The day I can crawl into a cave and sleep for three months will be ... let me think, about 16.75 years away.

    Which is sooner than for you, daddio ;-) [Sits back to watch DH's blog-rate plummet after initial months of adrenaline wear off]

    You're right about the problems of bringing Pride and Prejudice to life; the worst of all has to be the Olivier vehicle, in which all the women flounce about in crinolines with puffed sleeves, like an 80s wedding. Appalling. But even the more right-on BBC versions are just never quite grubby enough. Even if the girls get their hems muddy, their eyebrows are always plucked just so, and the windows are shiny clean, and the shoes are new. (Y'know? Like how Harry Potter in the first film had a tidy haircut, after living in the cupboard under the stairs for years. I don't think so).

    I did like the singing Irish maid, though - a nice glimpse of yet another layer of social life. Agreed on the excellent depiction of varying degrees of wealth. Pemberleigh seemed a bit of a chilly museum, really, after the cosy-to-overflowing Bennet household with that nice flock of chickens out the front.

    And Muriel, true, Colin Firth was an excellent and not un-hot Darcy -- but I find it so hard to see him now except through the lens of Bridget Jones's bit of trouser, and the slight variation on the same character he played in Love, Actually. Too much accrued irony, alas.

    Auckland, NZ • Since Nov 2006 • 1411 posts Report Reply

  • Jolisa,

    OK, so if this Iceland thing comes off, it's a suitcase full of instant noodles and microwave mac-n-cheese. And as much duty free as we can manage. Excellent advice.

    I am quailing a bit, though - someone told me that pizza was the cheapest thing on the menu.

    It sounds like a very kid-friendly place, and I am looking forward to bumping into Bjork and her baby in a cafe (I will be the one forcing Busyboy to eat the free packets of sugar in lieu of lunch).

    Am wondering what the midnight sun will do to Busybaby - it'll probably blow his mind up, to use the phrase his big brother coined.

    Auckland, NZ • Since Nov 2006 • 1411 posts Report Reply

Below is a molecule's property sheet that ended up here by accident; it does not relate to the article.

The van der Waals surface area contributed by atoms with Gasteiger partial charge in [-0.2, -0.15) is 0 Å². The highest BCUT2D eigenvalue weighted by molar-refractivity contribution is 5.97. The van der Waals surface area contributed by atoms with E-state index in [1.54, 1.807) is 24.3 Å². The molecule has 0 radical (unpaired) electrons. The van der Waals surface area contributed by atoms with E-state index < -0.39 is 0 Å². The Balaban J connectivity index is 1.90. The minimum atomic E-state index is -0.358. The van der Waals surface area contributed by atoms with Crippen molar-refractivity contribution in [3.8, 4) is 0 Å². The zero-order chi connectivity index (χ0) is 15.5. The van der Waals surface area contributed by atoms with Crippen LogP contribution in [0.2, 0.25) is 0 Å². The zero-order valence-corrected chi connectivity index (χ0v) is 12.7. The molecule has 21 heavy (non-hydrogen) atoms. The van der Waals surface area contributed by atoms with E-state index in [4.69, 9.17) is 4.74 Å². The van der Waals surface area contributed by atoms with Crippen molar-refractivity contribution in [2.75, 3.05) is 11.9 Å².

• sallyr,

    Haven’t been but always wanted to. IcelandAir has just published a list of things to do which makes me want to go even more (and no, I don’t work for them). Some look fun for kids. Many seem to involve drink.

    http://www.icelandair.com/70ideas/

    Three cheers for Upper Fourth at Malory Towers and The Twins at St Clare's.

    I do like to see a bit of mud and grit in an Austen adaptation. "Persuasion" I remember as very good at that: grand ladies dismounting from carriages had to step around the horse shit, which seemed just as it ought.

    Since Jun 2007 • 20 posts Report Reply

  • Brent Jackson,

    Hi,

    I have been to Iceland, and the pizza was probably the cheapest thing on the menu !

    We went there for 10 days in 1993. We have been warned of the huge prices, and took instant meals and canned food with us, so we got away with eating out only every second night. (Tip: if packing juice concentrate put them into a plastic bag so that if one of them bursts, then you do not have a orange-juice-flavoured sleeping bag). The restaurant menus are interesting, with a wide variety of fish, and seabirds, such as puffin and gulliemot. Couldn't bring myself to try the specialty though, Hakarl - Shark buried in sand for 6 months to ferment and sort-of cook slowly in the heat of its own decomposition.

    We actually happened upon some hunters - er gatherers, er ... catchers of puffins on one of our beach walks - to the hexagonal stones I think. They have a net slung between two poles about 4m long, and as the puffins launch themselves off the cliff above, swooping to gain airspeed, they flick up the poles to catch the puffins in the net. A quick twist of the wrist and another puffin body joins the pile next to them. Puffins are much smaller than they look in books - less than a foot tall.

    Ooops. A little off topic there. Supermarket shopping was interesting, with every fruit & vegetable labelled with country of origin - quite a few from African countries when we were there. (Though when I say supermarket, they were more like a largish grocery store than a supermarket, per se). But supermarket food was expensive as well. (If you stay at B&B's eat large breakfasts !).

    Highlights of our stay (anti-clockwise circuit of the island in a rental car) :